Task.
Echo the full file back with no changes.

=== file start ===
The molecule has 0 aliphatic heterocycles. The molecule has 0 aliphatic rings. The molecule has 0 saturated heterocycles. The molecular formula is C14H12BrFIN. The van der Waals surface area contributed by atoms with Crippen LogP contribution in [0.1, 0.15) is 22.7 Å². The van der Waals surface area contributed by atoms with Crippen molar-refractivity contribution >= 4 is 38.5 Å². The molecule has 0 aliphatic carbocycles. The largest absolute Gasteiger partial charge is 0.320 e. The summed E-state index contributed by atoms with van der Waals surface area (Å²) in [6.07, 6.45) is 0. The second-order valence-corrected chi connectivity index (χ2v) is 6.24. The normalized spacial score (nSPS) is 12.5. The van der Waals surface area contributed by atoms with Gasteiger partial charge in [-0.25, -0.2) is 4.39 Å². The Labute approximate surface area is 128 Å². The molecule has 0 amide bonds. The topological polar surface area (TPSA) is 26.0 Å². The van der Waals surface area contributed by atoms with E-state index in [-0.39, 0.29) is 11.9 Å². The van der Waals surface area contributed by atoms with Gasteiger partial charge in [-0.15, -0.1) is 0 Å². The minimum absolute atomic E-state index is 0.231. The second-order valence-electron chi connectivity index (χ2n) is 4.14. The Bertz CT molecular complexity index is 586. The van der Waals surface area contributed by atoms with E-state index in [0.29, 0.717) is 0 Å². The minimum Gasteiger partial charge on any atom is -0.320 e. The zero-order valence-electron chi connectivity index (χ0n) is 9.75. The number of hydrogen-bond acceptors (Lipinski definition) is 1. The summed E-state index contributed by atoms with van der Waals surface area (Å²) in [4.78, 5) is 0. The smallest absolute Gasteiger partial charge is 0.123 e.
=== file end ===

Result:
The molecule has 0 aliphatic heterocycles. The molecule has 0 aliphatic rings. The molecule has 0 saturated heterocycles. The molecular formula is C14H12BrFIN. The van der Waals surface area contributed by atoms with Crippen LogP contribution in [0.1, 0.15) is 22.7 Å². The van der Waals surface area contributed by atoms with Crippen molar-refractivity contribution >= 4 is 38.5 Å². The molecule has 0 aliphatic carbocycles. The largest absolute Gasteiger partial charge is 0.320 e. The summed E-state index contributed by atoms with van der Waals surface area (Å²) in [6.07, 6.45) is 0. The second-order valence-corrected chi connectivity index (χ2v) is 6.24. The normalized spacial score (nSPS) is 12.5. The van der Waals surface area contributed by atoms with Gasteiger partial charge in [-0.25, -0.2) is 4.39 Å². The Labute approximate surface area is 128 Å². The molecule has 0 amide bonds. The topological polar surface area (TPSA) is 26.0 Å². The van der Waals surface area contributed by atoms with E-state index in [-0.39, 0.29) is 11.9 Å². The van der Waals surface area contributed by atoms with Gasteiger partial charge in [-0.15, -0.1) is 0 Å². The minimum absolute atomic E-state index is 0.231. The second-order valence-electron chi connectivity index (χ2n) is 4.14. The Bertz CT molecular complexity index is 586. The van der Waals surface area contributed by atoms with E-state index in [0.29, 0.717) is 0 Å². The minimum Gasteiger partial charge on any atom is -0.320 e. The zero-order valence-electron chi connectivity index (χ0n) is 9.75. The number of hydrogen-bond acceptors (Lipinski definition) is 1. The summed E-state index contributed by atoms with van der Waals surface area (Å²) in [4.78, 5) is 0. The smallest absolute Gasteiger partial charge is 0.123 e.